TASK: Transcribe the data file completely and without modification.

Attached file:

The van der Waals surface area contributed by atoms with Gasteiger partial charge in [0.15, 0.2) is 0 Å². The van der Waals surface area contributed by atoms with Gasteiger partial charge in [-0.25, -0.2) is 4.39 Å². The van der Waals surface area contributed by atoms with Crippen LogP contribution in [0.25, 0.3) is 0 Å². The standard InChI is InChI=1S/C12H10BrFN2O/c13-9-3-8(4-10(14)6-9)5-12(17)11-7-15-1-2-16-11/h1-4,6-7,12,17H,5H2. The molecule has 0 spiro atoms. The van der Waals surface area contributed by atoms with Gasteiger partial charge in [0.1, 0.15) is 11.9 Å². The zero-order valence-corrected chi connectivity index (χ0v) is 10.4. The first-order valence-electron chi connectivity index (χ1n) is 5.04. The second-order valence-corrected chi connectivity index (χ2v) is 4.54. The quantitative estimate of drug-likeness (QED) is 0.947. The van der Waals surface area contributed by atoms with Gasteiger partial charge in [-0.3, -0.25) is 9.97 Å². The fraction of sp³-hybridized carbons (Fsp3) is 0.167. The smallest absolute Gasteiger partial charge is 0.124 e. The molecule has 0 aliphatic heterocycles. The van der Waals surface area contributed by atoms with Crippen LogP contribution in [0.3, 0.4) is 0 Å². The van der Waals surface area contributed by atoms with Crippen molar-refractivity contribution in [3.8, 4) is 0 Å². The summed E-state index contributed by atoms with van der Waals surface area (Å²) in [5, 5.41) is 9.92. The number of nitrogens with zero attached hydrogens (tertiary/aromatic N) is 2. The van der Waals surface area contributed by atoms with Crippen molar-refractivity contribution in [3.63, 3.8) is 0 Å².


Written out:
The van der Waals surface area contributed by atoms with Gasteiger partial charge in [0.15, 0.2) is 0 Å². The van der Waals surface area contributed by atoms with Gasteiger partial charge in [-0.25, -0.2) is 4.39 Å². The van der Waals surface area contributed by atoms with Crippen LogP contribution in [0.25, 0.3) is 0 Å². The standard InChI is InChI=1S/C12H10BrFN2O/c13-9-3-8(4-10(14)6-9)5-12(17)11-7-15-1-2-16-11/h1-4,6-7,12,17H,5H2. The molecule has 0 spiro atoms. The van der Waals surface area contributed by atoms with Gasteiger partial charge in [0.1, 0.15) is 11.9 Å². The zero-order valence-corrected chi connectivity index (χ0v) is 10.4. The first-order valence-electron chi connectivity index (χ1n) is 5.04. The second-order valence-corrected chi connectivity index (χ2v) is 4.54. The quantitative estimate of drug-likeness (QED) is 0.947. The van der Waals surface area contributed by atoms with Gasteiger partial charge in [-0.3, -0.25) is 9.97 Å². The fraction of sp³-hybridized carbons (Fsp3) is 0.167. The smallest absolute Gasteiger partial charge is 0.124 e. The molecule has 0 aliphatic heterocycles. The van der Waals surface area contributed by atoms with Crippen LogP contribution in [0.3, 0.4) is 0 Å². The van der Waals surface area contributed by atoms with Crippen molar-refractivity contribution in [3.8, 4) is 0 Å². The summed E-state index contributed by atoms with van der Waals surface area (Å²) in [5, 5.41) is 9.92. The number of nitrogens with zero attached hydrogens (tertiary/aromatic N) is 2. The van der Waals surface area contributed by atoms with Crippen molar-refractivity contribution in [3.63, 3.8) is 0 Å².